LIANE HANSEN, Host:
President Obama traveled to Holland, Michigan this past week to celebrate the ground breaking of a new plant that will make batteries for electric cars. While the president talked about economic engines of the future, NPR's Scott Horsley spent some time thinking about the power of the past.
SCOTT HORSLEY: President Obama says it's more than just a factory that's taking shape in Holland. It's a down payment on a whole new industry.
BARACK OBAMA: These have been a tough few years, but we have been through tough times before. And at our best, we've risen to the challenges we face by tapping the drive and the talent and the ingenuity that has always been at the heart of America's success.
HORSLEY: Evidence of Michigan's ability to weather tough times is on display just a mile down the road from the battery plant. Parked in the middle of a well-tended flowerbed sits an antique Allis-Chalmers steam engine - just like the one that was showcased in the 1904 World's Fair in St. Louis. That's where some Holland businessmen saw it and bought one for their city's Bush and Lane piano factory.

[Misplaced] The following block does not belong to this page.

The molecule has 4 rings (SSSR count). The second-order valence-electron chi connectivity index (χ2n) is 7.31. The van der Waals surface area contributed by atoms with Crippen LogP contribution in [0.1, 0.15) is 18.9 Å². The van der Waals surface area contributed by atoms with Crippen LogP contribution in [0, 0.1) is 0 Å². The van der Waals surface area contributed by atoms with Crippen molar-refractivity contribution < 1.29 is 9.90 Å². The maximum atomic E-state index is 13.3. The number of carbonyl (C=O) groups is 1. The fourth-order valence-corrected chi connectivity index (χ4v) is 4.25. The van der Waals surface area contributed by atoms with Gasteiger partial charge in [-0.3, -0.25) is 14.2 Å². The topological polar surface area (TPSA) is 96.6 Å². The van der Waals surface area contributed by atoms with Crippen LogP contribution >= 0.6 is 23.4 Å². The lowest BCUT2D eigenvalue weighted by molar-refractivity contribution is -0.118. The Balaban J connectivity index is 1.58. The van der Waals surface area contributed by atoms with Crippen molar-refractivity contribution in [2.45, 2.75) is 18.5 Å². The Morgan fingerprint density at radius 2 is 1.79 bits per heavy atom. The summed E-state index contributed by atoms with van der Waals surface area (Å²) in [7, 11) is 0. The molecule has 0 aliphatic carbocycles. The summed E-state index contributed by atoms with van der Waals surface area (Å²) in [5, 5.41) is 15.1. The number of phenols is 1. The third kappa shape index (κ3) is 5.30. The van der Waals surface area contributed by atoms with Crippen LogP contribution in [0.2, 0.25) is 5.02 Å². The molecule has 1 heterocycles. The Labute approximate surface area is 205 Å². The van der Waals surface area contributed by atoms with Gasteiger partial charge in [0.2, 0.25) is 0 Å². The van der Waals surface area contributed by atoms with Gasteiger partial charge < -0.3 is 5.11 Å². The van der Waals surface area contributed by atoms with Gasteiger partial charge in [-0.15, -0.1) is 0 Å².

(SOUNDBITE OF PIANO PLAYING)
DICK DARBY: Way back when, after horses and everything, steam engines drove all of these plants.
HORSLEY: Steam power drove the piano plant for almost a quarter century, until the music stopped abruptly in 1929.
DARBY: People are trying to figure out how to buy groceries and not pianos when the stock market crashed. I'm sure that had something to do with it.
HORSLEY: The steam engine sat idle until 1933. Then, the New Deal put Americans, and the old Allis-Chalmers, back to work. This time, the 350- horsepower steamer was harnessed to the belts and pulleys of the Baker Furniture Company. It ran two shifts a day for another 26 years before it was finally retired in 1959.
(SOUNDBITE OF BELLS RINGING)
HORSLEY: Coal trains still rumble through Holland, connecting the city's past to its future. Michigan Governor Jennifer Granholm says this area that once turned lumber into furniture is now turning in a new direction.
JENNIFER GRANHOLM: Our goal is to transform Michigan from the Rust Belt to the Green Belt.
HORSLEY: Scott Horsley, NPR News.
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